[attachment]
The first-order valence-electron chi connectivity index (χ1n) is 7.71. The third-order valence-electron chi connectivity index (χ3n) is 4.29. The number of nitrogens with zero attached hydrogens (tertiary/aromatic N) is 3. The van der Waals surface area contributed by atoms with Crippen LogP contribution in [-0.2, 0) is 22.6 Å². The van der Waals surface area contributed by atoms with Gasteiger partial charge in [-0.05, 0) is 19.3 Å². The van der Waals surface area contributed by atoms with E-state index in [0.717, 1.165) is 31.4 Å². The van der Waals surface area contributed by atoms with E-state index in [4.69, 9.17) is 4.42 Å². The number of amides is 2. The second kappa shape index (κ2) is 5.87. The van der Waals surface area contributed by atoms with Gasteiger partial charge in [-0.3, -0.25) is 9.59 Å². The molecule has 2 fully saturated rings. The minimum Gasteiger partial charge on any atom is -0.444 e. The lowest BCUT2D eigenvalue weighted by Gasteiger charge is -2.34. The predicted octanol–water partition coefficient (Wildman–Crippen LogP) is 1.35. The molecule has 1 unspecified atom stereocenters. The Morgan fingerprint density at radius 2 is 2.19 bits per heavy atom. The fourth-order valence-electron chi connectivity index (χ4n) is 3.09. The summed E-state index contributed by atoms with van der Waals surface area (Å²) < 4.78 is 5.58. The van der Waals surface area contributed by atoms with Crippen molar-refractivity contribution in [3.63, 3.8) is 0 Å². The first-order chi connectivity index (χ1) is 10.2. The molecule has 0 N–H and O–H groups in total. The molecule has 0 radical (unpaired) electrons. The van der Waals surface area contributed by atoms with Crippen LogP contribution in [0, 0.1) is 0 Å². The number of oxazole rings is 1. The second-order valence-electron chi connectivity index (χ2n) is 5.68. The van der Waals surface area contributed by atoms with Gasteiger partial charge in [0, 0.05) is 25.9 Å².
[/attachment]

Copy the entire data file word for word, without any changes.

The first-order valence-electron chi connectivity index (χ1n) is 7.71. The third-order valence-electron chi connectivity index (χ3n) is 4.29. The number of nitrogens with zero attached hydrogens (tertiary/aromatic N) is 3. The van der Waals surface area contributed by atoms with Crippen LogP contribution in [-0.2, 0) is 22.6 Å². The van der Waals surface area contributed by atoms with Gasteiger partial charge in [-0.05, 0) is 19.3 Å². The van der Waals surface area contributed by atoms with E-state index in [0.717, 1.165) is 31.4 Å². The van der Waals surface area contributed by atoms with E-state index in [4.69, 9.17) is 4.42 Å². The number of amides is 2. The second kappa shape index (κ2) is 5.87. The van der Waals surface area contributed by atoms with Gasteiger partial charge in [-0.3, -0.25) is 9.59 Å². The molecule has 2 fully saturated rings. The minimum Gasteiger partial charge on any atom is -0.444 e. The lowest BCUT2D eigenvalue weighted by Gasteiger charge is -2.34. The predicted octanol–water partition coefficient (Wildman–Crippen LogP) is 1.35. The molecule has 1 unspecified atom stereocenters. The Morgan fingerprint density at radius 2 is 2.19 bits per heavy atom. The fourth-order valence-electron chi connectivity index (χ4n) is 3.09. The summed E-state index contributed by atoms with van der Waals surface area (Å²) < 4.78 is 5.58. The van der Waals surface area contributed by atoms with Crippen molar-refractivity contribution in [3.63, 3.8) is 0 Å². The first-order chi connectivity index (χ1) is 10.2. The molecule has 0 N–H and O–H groups in total. The molecule has 0 radical (unpaired) electrons. The van der Waals surface area contributed by atoms with Crippen LogP contribution in [0, 0.1) is 0 Å². The number of oxazole rings is 1. The second-order valence-electron chi connectivity index (χ2n) is 5.68. The van der Waals surface area contributed by atoms with Gasteiger partial charge in [0, 0.05) is 25.9 Å².